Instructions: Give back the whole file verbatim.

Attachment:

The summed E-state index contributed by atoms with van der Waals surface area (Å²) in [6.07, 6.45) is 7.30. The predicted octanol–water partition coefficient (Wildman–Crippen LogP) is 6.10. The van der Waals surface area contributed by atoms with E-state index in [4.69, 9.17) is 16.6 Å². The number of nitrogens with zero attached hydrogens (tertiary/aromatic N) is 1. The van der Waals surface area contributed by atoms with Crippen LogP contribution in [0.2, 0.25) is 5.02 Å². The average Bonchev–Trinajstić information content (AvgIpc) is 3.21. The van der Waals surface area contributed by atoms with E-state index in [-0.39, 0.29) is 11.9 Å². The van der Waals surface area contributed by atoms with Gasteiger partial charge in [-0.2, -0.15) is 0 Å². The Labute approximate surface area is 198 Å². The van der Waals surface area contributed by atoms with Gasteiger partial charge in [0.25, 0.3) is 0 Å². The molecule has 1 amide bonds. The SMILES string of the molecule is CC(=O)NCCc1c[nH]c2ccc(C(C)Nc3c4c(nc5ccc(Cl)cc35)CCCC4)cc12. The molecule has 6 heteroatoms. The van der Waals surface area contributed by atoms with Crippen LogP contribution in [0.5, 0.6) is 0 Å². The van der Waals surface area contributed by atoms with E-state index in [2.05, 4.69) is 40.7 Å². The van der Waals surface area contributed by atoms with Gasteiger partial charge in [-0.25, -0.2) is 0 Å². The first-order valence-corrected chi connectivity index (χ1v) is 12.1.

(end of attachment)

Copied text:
The summed E-state index contributed by atoms with van der Waals surface area (Å²) in [6.07, 6.45) is 7.30. The predicted octanol–water partition coefficient (Wildman–Crippen LogP) is 6.10. The van der Waals surface area contributed by atoms with E-state index in [4.69, 9.17) is 16.6 Å². The number of nitrogens with zero attached hydrogens (tertiary/aromatic N) is 1. The van der Waals surface area contributed by atoms with Crippen LogP contribution in [0.2, 0.25) is 5.02 Å². The average Bonchev–Trinajstić information content (AvgIpc) is 3.21. The van der Waals surface area contributed by atoms with E-state index in [-0.39, 0.29) is 11.9 Å². The van der Waals surface area contributed by atoms with Gasteiger partial charge in [-0.2, -0.15) is 0 Å². The Labute approximate surface area is 198 Å². The van der Waals surface area contributed by atoms with Gasteiger partial charge in [0.25, 0.3) is 0 Å². The molecule has 1 amide bonds. The SMILES string of the molecule is CC(=O)NCCc1c[nH]c2ccc(C(C)Nc3c4c(nc5ccc(Cl)cc35)CCCC4)cc12. The molecule has 6 heteroatoms. The van der Waals surface area contributed by atoms with Crippen LogP contribution in [0.5, 0.6) is 0 Å². The van der Waals surface area contributed by atoms with E-state index in [2.05, 4.69) is 40.7 Å². The van der Waals surface area contributed by atoms with Gasteiger partial charge in [-0.25, -0.2) is 0 Å². The first-order valence-corrected chi connectivity index (χ1v) is 12.1.